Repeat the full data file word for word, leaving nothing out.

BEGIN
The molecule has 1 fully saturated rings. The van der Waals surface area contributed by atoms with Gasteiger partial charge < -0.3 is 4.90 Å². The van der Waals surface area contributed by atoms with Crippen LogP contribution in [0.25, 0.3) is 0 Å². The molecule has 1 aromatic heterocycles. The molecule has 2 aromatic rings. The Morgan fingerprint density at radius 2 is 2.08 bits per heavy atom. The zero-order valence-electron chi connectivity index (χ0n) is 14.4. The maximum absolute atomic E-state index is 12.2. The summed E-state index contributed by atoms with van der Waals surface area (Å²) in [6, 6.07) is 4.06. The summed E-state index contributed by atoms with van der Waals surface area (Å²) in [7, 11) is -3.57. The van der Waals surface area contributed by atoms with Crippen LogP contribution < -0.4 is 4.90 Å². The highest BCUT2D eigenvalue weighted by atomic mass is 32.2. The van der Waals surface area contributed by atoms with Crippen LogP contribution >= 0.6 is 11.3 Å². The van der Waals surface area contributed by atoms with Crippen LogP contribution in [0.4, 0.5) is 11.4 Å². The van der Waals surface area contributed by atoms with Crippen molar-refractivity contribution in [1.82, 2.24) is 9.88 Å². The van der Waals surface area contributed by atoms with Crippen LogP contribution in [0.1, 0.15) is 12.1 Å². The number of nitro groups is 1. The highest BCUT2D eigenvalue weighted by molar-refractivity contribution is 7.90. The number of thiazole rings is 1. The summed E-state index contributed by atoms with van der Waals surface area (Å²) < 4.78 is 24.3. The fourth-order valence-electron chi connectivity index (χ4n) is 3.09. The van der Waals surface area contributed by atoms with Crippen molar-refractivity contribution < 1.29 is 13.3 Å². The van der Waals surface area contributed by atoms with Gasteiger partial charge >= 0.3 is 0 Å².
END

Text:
The molecule has 1 fully saturated rings. The van der Waals surface area contributed by atoms with Gasteiger partial charge < -0.3 is 4.90 Å². The van der Waals surface area contributed by atoms with Crippen LogP contribution in [0.25, 0.3) is 0 Å². The molecule has 1 aromatic heterocycles. The molecule has 2 aromatic rings. The Morgan fingerprint density at radius 2 is 2.08 bits per heavy atom. The zero-order valence-electron chi connectivity index (χ0n) is 14.4. The maximum absolute atomic E-state index is 12.2. The summed E-state index contributed by atoms with van der Waals surface area (Å²) in [6, 6.07) is 4.06. The summed E-state index contributed by atoms with van der Waals surface area (Å²) in [7, 11) is -3.57. The van der Waals surface area contributed by atoms with Crippen LogP contribution < -0.4 is 4.90 Å². The highest BCUT2D eigenvalue weighted by atomic mass is 32.2. The van der Waals surface area contributed by atoms with Crippen LogP contribution >= 0.6 is 11.3 Å². The van der Waals surface area contributed by atoms with Crippen LogP contribution in [0.4, 0.5) is 11.4 Å². The van der Waals surface area contributed by atoms with Crippen molar-refractivity contribution in [1.82, 2.24) is 9.88 Å². The van der Waals surface area contributed by atoms with Crippen LogP contribution in [0.1, 0.15) is 12.1 Å². The number of nitro groups is 1. The highest BCUT2D eigenvalue weighted by molar-refractivity contribution is 7.90. The number of thiazole rings is 1. The summed E-state index contributed by atoms with van der Waals surface area (Å²) < 4.78 is 24.3. The fourth-order valence-electron chi connectivity index (χ4n) is 3.09. The van der Waals surface area contributed by atoms with Crippen molar-refractivity contribution < 1.29 is 13.3 Å². The van der Waals surface area contributed by atoms with Gasteiger partial charge >= 0.3 is 0 Å².